This year, neither scenario is the issue. So why are the numbers in this budget document such a big secret if the powers that be have already agreed to them?
“Given the amount of state resources at their disposal, the voices of ‘We didn’t get our fair share’ should be few and far between,” Thiel said. “But they still want to keep those voices quiet because they want to get this out as fast as they can without anyone calling them out on it.”
More time means more lobbyists have a chance to dissect the spending document. Unhappy lobbyists can make lawmakers uncomfortable. Changes will be attempted. Once one is cleared, others will be inspired to try.
More time to review the budget means more amendments attempted for political reasons. More time. More consternation over an agreement that’s designed to be impenetrable to change.
Bean added that additional transparency opens lawmakers up to criticism in the press and possibly public pressure. A short timeframe gives legislators the type of cover that members of Congress give themselves.
“Don’t give me that B.S. that it’s transparent because it’s not,” he said.
Also, giving the press a short window to cover the enormous state budget makes it more likely the pre-crafted talking points and highlights will be used in the coverage. The media focus tends to be more on the overall accomplishment as opposed to the document itself.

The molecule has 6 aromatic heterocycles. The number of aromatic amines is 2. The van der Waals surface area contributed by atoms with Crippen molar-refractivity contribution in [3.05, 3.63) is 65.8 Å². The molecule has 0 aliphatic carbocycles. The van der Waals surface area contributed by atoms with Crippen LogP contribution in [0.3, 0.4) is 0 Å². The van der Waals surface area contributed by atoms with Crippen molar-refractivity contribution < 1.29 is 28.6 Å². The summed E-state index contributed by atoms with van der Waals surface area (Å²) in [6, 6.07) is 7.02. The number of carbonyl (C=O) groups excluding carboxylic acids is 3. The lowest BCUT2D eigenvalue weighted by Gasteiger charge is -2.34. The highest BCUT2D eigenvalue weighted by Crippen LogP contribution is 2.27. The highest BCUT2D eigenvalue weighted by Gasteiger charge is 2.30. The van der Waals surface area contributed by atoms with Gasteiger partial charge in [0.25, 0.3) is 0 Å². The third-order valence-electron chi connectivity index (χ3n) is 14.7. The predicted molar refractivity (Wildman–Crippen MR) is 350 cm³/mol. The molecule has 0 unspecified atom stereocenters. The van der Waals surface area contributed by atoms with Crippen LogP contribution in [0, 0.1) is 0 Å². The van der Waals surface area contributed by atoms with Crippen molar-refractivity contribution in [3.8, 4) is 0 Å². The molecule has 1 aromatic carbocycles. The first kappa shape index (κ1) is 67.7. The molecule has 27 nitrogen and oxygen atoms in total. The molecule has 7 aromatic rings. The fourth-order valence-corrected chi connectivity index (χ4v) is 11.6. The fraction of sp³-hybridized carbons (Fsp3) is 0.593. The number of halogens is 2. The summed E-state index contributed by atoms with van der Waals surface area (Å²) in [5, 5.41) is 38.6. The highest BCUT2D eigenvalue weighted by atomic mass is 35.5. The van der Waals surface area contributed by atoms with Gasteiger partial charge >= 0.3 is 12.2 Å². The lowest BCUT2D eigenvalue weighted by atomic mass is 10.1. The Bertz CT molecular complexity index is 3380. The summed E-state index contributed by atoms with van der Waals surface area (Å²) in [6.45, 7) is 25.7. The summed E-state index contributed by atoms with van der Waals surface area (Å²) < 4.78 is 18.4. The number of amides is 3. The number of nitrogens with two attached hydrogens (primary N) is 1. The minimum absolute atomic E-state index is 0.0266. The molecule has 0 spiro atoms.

The thinking is that any deep dives into the budget, if done at all, won’t be completed until the bill is well on its way to the Governor.
“It’s a cop-out, but it’s the way of the world,” Thiel added. “For political purposes, it’s being held up in the dark and not seeing the light of day.”
The modern-day omnibus being used for the FY 2022 budget is a creature of the FY 2006 budget.
It stemmed from something called “The Price of Government” or “POG.” It’s a philosophy born out of a book of the same title penned by David Osborne and Peter Hutchinson in which government priorities are listed out and ranked by importance. When everyone agrees how much money government has to spend, a line is drawn across the spending priorities based on what government can afford.
Everything above the line is funded. Those things below the line are not.
The Republican-led House at the time didn’t take the book to the extreme, but it did deduce that throwing everything in one single budget — as is done in Congress — can make the often-burdensome process of passing individual department budgets more efficient and tidier.
In 2005, the Senate begrudgingly went along with passing what were called “mini-buses,” spending bills that included multiple departments, but not all departments funded out of the General Fund.
The mini-bus was used in 2006, but abandoned between 2007-2010 when Speaker Andy Dillon and the Democrats were in charge of the House. Then Gov. Rick Snyder came into office with his July 1 budget deadline deal and soon omnibus budgets were brought back for the length of his two terms — 2011-2018.
With Whitmer, department-by-department budgets returned in 2019, but were abandoned again in 2020 as legislators were universally praised for throwing together a budget on the fly.